Published on: February 14, 2012
by Vikki Ortiz Healy for Chicago Tribune:
Men’s role in tending to loved ones with Alzheimer’s, dementia soars amid evolving views on gender roles, longer lives
Doug Wyman will get up early Tuesday to make breakfast for his wife, Barbara: coffee, oatmeal and fresh fruit. He’ll draw a bath and help her get dressed, then sit with her through her favorite morning TV shows.
After 63 years of marriage, the couple had to develop their routine when Alzheimer’s disease left Barbara unable to do things herself. But it’s a routine that Doug Wyman — like a growing number of men who have assumed the role of caregiver in recent years — embraces proudly.
“She took care of me for 60-something years,” said Wyman, 84, of Oak Park. “It’s absolutely a pleasure to serve her now.”
In the last 15 years, the number of men caring for loved ones with Alzheimer’s or dementia has more than doubled, from 19 to 40 percent, according to the Alzheimer’s Association. The trend corresponds to the higher number of women over the age of 65 in the U.S. with the disease — 3.4 million, compared with 1.8 million men. Those demographics have changed the tone of local support group meetings by adding a chorus of male perspectives.
It has also prompted an outpouring of new books, organizations and online resources for men learning how to be nurturers.
Experts attribute the increase in male caregivers to several societal changes, including evolving gender expectations as well as new life-expectancy rates.
“Men say, ‘This is hard. It’s challenging, I didn’t realize we would ever be at this point, but I’m not giving up,'” said Edrena Harrison, a social worker and specialist for the National Caregiving Center, part of the San Francisco-based Family Caregiver Alliance.
The sentiment is shared by several Chicago-area husbands, who find themselves making spaghetti, separating laundry and coordinating doctor’s appointments for the first time as senior citizens. For these men, assuming their new role was never a question.
Bob and Patti Quas met on Rush Street in Chicago. He was sitting at a bar when Patti, a gorgeous blonde out celebrating her girlfriend’s birthday, walked over to order drinks. They struck up a conversation that continued on to an ice cream parlor and then to the front seat of his 1965 Dodge Dart parked in a friend’s driveway until dawn.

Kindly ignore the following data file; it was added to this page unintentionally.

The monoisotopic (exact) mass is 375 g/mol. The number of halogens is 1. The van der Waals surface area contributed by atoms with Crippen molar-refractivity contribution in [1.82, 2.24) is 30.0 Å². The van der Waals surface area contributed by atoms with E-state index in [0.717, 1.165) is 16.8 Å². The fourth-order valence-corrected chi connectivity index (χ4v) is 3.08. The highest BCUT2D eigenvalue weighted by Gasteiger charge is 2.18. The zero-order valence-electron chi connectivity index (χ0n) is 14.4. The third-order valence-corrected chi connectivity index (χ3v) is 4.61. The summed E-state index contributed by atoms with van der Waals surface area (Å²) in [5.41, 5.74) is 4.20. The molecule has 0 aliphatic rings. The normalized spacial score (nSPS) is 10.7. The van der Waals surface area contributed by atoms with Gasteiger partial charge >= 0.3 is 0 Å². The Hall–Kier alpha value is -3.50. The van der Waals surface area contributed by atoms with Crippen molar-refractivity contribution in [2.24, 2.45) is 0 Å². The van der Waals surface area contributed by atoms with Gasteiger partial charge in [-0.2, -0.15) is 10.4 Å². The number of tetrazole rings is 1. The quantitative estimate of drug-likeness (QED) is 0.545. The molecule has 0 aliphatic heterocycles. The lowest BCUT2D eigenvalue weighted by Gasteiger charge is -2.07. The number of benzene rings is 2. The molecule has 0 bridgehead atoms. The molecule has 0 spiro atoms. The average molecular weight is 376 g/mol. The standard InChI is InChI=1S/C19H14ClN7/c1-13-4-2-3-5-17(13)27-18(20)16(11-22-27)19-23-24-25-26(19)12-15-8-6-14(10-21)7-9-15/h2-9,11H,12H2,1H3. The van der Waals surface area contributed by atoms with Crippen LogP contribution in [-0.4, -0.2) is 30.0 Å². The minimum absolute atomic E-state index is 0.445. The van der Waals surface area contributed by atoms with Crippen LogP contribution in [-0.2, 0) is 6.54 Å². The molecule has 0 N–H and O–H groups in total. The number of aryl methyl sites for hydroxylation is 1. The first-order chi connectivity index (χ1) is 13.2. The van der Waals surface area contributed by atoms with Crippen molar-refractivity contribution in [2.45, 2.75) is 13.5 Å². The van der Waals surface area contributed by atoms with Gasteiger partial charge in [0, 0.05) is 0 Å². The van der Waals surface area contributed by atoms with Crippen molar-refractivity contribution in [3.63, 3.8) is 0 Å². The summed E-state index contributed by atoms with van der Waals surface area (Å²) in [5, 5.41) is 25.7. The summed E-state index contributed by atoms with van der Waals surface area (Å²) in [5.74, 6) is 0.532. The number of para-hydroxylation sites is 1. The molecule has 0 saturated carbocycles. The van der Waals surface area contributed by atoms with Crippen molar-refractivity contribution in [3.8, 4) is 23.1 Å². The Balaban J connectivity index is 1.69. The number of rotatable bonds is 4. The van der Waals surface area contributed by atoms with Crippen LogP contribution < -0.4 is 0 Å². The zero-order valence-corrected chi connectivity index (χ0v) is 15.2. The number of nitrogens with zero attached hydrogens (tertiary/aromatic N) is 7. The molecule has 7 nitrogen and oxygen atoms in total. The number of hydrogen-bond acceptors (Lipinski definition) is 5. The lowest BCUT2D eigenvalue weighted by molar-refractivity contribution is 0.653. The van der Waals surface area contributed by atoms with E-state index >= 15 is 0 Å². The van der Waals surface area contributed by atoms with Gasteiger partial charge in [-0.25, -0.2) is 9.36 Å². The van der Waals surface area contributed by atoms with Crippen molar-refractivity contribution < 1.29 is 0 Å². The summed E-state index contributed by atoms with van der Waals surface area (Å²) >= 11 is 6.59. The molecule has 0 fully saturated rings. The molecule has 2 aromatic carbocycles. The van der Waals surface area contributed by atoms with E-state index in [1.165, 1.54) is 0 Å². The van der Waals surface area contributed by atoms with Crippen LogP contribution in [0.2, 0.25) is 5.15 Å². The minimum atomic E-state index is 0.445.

“We just gelled. We were birds of a feather — we got along and hit it off well,” recalled Bob Quas, 62. “From that point on, we just built a relationship.”
The couple married a year later, in 1970, had two children and built a career working side by side in his custom cabinetry business. She prepared delicious dinners — with her signature homemade baked goods for dessert.
Decades later, with their son and daughter grown, the couple retired. Patti began exhibiting strange behavior in their longtime Elmwood Park home. Once, she served tacos with raw meat straight out of the package. Another time, she poured cake batter into a plastic container and placed it in the oven. Her husband smelled it burning and ran in to clean it up, he said.
In 2010, doctors diagnosed her with frontotemporal dementia. She is now unable to drive, perform simple household tasks or follow and participate in conversations.
Since then, Bob Quas has sharpened his cooking skills, learning to make pork chops, steam vegetables and bake sweet potatoes. He took over the household duties and has grown used to guiding his wife through conversations with friends and family. He also joined a support group for caregivers of those with dementia to learn how to cope with and handle the new lifestyle.
He fears the day when she will need more help than he can provide and he will be forced to turn to Medicaid and other government assistance programs.
But for now, he said, he does what he can for his wife.
“It’s a sense of duty,” he said. “She has good days, and she has bad days. … I just look forward to the good days.”
His attitude underscores how men sometimes can be better positioned than women to serve as caregivers, said Julie Bach, an assistant professor of social work at Dominican University in River Forest, who runs a monthly support group for caregivers.
Women often attempt to tackle caregiving alone, feeling guilty about the burden they place on others. Men, however, are more inclined to seek out help in the difficult process, Bach said.